In April 2008, a young boy was admitted to the country’s leading Children’s Hospital, to undergo surgery to have his defective right kidney removed. It later emerged that his healthy left kidney had been removed in error. An independent review of the case, identified 10 contributory factors which led to this terrible blunder. It was described as “an accident waiting to happen”. A medical council fitness to practice inquiry is now under way into allegations of professional misconduct against two doctors over the removal of the wrong kidney.
The parents of the 6 year old boy attended the fitness to practice inquiry last week, to tell their story in the hope that it would help to prevent this tragedy occurring again. The mother told the inquiry that her son was referred to the hospital for treatment following recurrent kidney infections. An ultrasound scan had revealed that the child’s left kidney was functioning normally while his right kidney was small, with only 9 percent function. The mother was told by the consultant surgeon at the hospital that her son would need his poorly functioning right kidney removed but then the surgeon incorrectly noted in the hospital chart that the left kidney was the one to be removed. This was the first in a series of errors which unfortunately led to the wrong kidney being removed.
The first the parents knew of the wrong kidney being listed for surgery, was when consent was sought for the operation. The parents have told the inquiry that while they felt embarrassed for questioning if the doctors were right, they persisted in asking hospital staff to double check their facts. A hospital spokesperson has confirmed that the parents repeatedly raised concerns and questioned if the correct kidney was being removed, up to and including the time of handover to the operating theatre.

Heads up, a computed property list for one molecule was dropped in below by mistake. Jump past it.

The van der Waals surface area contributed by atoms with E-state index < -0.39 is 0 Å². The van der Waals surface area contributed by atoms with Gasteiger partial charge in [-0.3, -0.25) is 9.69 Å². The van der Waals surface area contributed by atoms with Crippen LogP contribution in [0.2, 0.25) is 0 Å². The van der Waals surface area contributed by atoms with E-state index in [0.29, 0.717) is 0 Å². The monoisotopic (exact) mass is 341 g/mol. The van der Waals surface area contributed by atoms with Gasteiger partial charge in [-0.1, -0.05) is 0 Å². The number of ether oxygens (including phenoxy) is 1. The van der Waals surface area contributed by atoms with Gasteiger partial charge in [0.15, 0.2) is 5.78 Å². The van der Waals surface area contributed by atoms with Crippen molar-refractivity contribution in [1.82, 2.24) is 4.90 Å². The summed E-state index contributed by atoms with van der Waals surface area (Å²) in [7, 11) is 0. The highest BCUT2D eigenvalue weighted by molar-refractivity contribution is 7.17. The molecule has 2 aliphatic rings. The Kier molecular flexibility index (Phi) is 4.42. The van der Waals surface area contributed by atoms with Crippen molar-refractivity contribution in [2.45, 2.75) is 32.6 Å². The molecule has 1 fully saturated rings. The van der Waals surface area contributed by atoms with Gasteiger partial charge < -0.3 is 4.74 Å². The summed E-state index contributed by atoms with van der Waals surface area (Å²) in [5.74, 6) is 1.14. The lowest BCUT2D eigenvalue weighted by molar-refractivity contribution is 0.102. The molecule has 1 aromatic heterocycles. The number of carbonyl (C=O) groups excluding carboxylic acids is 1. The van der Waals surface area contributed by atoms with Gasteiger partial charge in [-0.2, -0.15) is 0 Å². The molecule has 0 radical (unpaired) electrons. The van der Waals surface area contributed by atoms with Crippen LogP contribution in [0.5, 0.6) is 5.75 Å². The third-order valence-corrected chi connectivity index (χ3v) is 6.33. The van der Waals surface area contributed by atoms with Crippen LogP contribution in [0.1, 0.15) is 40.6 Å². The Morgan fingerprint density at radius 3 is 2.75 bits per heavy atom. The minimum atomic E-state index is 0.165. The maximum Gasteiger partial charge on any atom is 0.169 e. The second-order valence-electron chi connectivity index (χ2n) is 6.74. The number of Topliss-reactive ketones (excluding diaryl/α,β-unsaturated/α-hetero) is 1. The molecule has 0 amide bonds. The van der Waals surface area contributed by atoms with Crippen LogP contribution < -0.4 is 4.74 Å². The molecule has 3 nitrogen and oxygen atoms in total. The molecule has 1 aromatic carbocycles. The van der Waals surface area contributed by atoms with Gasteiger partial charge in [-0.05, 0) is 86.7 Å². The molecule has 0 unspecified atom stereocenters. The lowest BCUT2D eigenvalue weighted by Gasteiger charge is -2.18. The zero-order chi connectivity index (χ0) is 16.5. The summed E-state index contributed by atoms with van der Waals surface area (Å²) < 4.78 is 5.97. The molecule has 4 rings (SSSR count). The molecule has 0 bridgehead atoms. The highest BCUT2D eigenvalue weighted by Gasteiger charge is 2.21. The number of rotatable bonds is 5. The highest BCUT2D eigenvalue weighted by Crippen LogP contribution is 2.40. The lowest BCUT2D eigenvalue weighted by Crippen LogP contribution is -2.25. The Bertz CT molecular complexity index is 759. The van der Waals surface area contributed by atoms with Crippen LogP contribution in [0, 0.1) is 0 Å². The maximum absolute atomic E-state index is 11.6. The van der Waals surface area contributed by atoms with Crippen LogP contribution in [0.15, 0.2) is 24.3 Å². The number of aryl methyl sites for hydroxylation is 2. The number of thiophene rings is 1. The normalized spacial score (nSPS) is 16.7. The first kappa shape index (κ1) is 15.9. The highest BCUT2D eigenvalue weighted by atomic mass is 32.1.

This tragic case is not only every parent’s nightmare, it’s probably every doctor’s nightmare as well. It raises many important questions about the issue of doctors working under too much pressure in a hospital system that is stretched to the limits. The concerns voiced by this child’s parents, should have been enough to alert hospital staff to the fact that something was wrong. Has our health service really become so automated, impersonal and intimidating that parent’s/patient’s concerns don’t count any more? Surely, if any parent raises a concern about their child’s treatment, they deserve to have their concerns properly addressed before being expected to hand over the care of their child?
If one lesson is to be learnt from this terrible tragedy, it is that we as parents/patients should never hesitate to question medical care especially when something doesn’t add up.
We could be doing ourselves a real favour. The hearing is due to continue in September.